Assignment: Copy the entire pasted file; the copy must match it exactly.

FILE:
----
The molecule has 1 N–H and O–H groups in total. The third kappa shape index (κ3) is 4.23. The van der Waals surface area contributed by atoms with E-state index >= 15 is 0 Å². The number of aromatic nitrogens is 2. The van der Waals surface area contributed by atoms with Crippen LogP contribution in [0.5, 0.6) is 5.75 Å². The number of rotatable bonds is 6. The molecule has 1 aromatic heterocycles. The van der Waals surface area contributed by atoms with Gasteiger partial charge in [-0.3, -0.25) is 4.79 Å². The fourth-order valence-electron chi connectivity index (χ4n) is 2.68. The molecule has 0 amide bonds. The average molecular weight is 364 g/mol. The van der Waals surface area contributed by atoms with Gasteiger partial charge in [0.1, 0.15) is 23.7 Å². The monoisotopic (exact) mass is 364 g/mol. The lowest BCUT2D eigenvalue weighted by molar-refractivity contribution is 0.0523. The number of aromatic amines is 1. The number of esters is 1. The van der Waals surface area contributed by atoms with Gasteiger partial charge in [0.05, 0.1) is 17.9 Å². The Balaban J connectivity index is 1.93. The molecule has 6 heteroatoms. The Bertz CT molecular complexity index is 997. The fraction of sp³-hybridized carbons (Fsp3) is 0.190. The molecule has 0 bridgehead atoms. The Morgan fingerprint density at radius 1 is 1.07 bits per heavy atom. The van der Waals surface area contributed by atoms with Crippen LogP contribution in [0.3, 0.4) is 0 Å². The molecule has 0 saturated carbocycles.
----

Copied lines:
The molecule has 1 N–H and O–H groups in total. The third kappa shape index (κ3) is 4.23. The van der Waals surface area contributed by atoms with E-state index >= 15 is 0 Å². The number of aromatic nitrogens is 2. The van der Waals surface area contributed by atoms with Crippen LogP contribution in [0.5, 0.6) is 5.75 Å². The number of rotatable bonds is 6. The molecule has 1 aromatic heterocycles. The van der Waals surface area contributed by atoms with Gasteiger partial charge in [-0.3, -0.25) is 4.79 Å². The fourth-order valence-electron chi connectivity index (χ4n) is 2.68. The molecule has 0 amide bonds. The average molecular weight is 364 g/mol. The van der Waals surface area contributed by atoms with Gasteiger partial charge in [0.1, 0.15) is 23.7 Å². The monoisotopic (exact) mass is 364 g/mol. The lowest BCUT2D eigenvalue weighted by molar-refractivity contribution is 0.0523. The number of aromatic amines is 1. The number of esters is 1. The van der Waals surface area contributed by atoms with Gasteiger partial charge in [0.05, 0.1) is 17.9 Å². The Balaban J connectivity index is 1.93. The molecule has 6 heteroatoms. The Bertz CT molecular complexity index is 997. The fraction of sp³-hybridized carbons (Fsp3) is 0.190. The molecule has 0 bridgehead atoms. The Morgan fingerprint density at radius 1 is 1.07 bits per heavy atom. The van der Waals surface area contributed by atoms with Crippen LogP contribution in [0.3, 0.4) is 0 Å². The molecule has 0 saturated carbocycles.